Originally Posted by Artikbot
OSX and Linux have very decent desktop scaling.
Windows until 8.1 (and it's still somewhat crude) didn't have any sort of usable desktop scaling that didn't induce massive blurriness/was outright incompatible with most software.
Its not the fault of Windows entirely. Its hard to scale things that weren't designed to be scaled. The scaling in Windows is great when the applications pay their taxes.
Its the opposite in that the software is not compatible with high DPI, which is a result of rendering techniques from a long time ago that are set in stone, so Windows is trying to do the best that they can without breaking everything.
Applications from 10 years ago still run on Windows today. I don't know about Mac or Linux but from what I have seen they do not pay as much attention to the age of the application ecosystem as Windows has to support.
There are new GUI frameworks like Windows Presentation Foundation that function just like Mac and Linux, but that doesn't fix the old apps that were developed when DPI was not an issue or thought of, so we have various band aids like DPI virtualization to help mitigate some of the problems. I think one must understand the architectural differences in Windows when it comes to UI rendering - up until frameworks like WPF, most of the onus has always been on the application to do things right.
It may be argued that the way things were designed in Windows were naïve enough to not think forward to high DPI in the future, however to understand this we need to put together the fact the Windows application ecosystem is huge and that back then there was not a lot to play with in terms of resources to provide things like vector rendering when things like GDI were designed. And now because Microsoft must support as many legacy applications as possible, it is not possible to re design the likes of such so that the onus becomes on the operating system to do most of the work as this would break many more applications than what DPI virtualization does now.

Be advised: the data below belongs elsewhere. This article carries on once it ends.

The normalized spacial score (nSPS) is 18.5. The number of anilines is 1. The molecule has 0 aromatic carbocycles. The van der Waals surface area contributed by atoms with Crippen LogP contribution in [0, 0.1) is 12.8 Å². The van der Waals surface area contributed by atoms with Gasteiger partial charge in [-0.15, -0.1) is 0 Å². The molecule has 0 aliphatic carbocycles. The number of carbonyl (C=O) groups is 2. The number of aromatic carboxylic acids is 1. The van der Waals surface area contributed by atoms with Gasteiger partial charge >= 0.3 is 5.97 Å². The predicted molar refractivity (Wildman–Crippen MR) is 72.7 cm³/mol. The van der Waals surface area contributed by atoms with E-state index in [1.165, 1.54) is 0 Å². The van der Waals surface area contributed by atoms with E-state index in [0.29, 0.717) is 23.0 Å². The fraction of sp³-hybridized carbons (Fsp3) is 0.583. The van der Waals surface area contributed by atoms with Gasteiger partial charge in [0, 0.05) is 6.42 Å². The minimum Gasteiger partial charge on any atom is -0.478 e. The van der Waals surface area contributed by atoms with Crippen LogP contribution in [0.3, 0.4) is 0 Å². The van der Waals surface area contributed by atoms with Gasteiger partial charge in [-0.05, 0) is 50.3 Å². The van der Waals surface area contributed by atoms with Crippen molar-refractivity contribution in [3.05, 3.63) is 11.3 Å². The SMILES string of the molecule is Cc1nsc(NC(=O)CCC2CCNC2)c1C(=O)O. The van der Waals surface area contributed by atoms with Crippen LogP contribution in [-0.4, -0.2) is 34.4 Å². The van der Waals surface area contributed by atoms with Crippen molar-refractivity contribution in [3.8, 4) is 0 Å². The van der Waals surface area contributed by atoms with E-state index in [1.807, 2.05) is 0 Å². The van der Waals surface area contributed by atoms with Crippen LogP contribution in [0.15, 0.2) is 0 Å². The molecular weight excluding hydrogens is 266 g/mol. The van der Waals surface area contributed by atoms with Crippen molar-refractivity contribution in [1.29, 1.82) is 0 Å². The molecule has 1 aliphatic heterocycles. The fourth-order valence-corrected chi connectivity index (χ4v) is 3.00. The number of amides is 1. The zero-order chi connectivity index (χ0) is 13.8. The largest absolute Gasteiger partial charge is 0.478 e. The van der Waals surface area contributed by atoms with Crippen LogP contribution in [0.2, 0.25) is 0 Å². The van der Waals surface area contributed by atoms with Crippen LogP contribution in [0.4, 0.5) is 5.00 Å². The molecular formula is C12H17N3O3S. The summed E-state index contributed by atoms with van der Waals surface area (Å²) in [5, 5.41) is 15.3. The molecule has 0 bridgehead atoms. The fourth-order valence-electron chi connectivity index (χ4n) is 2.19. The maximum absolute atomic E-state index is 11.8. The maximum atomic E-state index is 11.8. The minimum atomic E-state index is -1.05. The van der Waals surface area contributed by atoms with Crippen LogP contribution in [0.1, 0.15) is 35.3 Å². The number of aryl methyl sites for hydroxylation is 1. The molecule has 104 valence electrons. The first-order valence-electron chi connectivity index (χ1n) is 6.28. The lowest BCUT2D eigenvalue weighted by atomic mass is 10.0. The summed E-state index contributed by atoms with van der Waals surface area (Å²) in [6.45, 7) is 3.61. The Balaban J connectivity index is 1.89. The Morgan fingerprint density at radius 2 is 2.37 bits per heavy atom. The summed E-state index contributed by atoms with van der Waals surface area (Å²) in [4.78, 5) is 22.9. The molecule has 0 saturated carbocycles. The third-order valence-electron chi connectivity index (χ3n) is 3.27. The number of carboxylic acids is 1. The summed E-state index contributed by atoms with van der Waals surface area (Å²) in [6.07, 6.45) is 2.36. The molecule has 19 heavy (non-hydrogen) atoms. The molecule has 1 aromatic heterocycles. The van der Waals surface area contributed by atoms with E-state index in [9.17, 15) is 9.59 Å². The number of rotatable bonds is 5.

Indeed the GDI interfaces are implemented way down in kernel mode and an integral part of the kernel mode portion of graphics drivers, a further restriction on any attempt to redesign the most used rendering method in Windows applications today.
So instead we have these mitigations that help to make the best of the situation with applications that are not DPI aware, but it comes at a cost of some other issues and the blurriness of the applications.
Now developers are encouraged to follow the guidelines to write DPI aware applications and to use frameworks such as WPF so that things look much better with high DPI displays.
This and many other things similar to it in Windows are the result of the need to support old applications, because if not, people will be less likely to upgrade to the next version of Windows. In many cases the source code for the applications are no longer available or the company is defunct so it is not as simple as fixing the application. Although of course, current applications should make it their priority to cater for high DPI.
That is the ultimate reason why DPI scaling in Windows can never be perfect. I am afraid, while legacy applications are required to be supported, it never will be.